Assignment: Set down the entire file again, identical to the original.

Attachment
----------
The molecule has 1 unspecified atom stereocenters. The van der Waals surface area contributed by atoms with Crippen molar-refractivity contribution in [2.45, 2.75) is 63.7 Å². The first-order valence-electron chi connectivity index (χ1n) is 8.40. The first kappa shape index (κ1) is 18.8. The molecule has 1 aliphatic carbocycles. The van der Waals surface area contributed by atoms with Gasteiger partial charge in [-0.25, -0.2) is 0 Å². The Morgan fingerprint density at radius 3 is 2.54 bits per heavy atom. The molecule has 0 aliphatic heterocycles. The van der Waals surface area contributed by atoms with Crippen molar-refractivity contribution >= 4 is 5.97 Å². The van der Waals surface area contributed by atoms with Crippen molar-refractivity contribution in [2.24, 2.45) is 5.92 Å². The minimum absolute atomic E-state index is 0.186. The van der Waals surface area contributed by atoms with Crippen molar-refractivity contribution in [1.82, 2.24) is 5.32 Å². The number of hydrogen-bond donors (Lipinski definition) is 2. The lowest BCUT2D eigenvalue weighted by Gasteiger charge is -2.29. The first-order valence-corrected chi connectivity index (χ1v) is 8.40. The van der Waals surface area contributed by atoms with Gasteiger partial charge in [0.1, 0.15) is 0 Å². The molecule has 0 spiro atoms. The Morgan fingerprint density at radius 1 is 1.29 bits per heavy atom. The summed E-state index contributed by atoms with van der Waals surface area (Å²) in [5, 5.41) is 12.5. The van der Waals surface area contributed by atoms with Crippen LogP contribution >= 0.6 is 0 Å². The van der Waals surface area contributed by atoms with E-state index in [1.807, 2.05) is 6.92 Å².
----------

The molecule has 1 unspecified atom stereocenters. The van der Waals surface area contributed by atoms with Crippen molar-refractivity contribution in [2.45, 2.75) is 63.7 Å². The first-order valence-electron chi connectivity index (χ1n) is 8.40. The first kappa shape index (κ1) is 18.8. The molecule has 1 aliphatic carbocycles. The van der Waals surface area contributed by atoms with Gasteiger partial charge in [-0.25, -0.2) is 0 Å². The Morgan fingerprint density at radius 3 is 2.54 bits per heavy atom. The molecule has 0 aliphatic heterocycles. The van der Waals surface area contributed by atoms with Crippen molar-refractivity contribution >= 4 is 5.97 Å². The van der Waals surface area contributed by atoms with Crippen molar-refractivity contribution in [2.24, 2.45) is 5.92 Å². The minimum absolute atomic E-state index is 0.186. The van der Waals surface area contributed by atoms with Crippen molar-refractivity contribution in [1.82, 2.24) is 5.32 Å². The number of hydrogen-bond donors (Lipinski definition) is 2. The lowest BCUT2D eigenvalue weighted by Gasteiger charge is -2.29. The first-order valence-corrected chi connectivity index (χ1v) is 8.40. The van der Waals surface area contributed by atoms with Gasteiger partial charge in [0.1, 0.15) is 0 Å². The molecule has 0 spiro atoms. The Morgan fingerprint density at radius 1 is 1.29 bits per heavy atom. The summed E-state index contributed by atoms with van der Waals surface area (Å²) in [5, 5.41) is 12.5. The van der Waals surface area contributed by atoms with Crippen LogP contribution >= 0.6 is 0 Å². The van der Waals surface area contributed by atoms with E-state index in [1.807, 2.05) is 6.92 Å².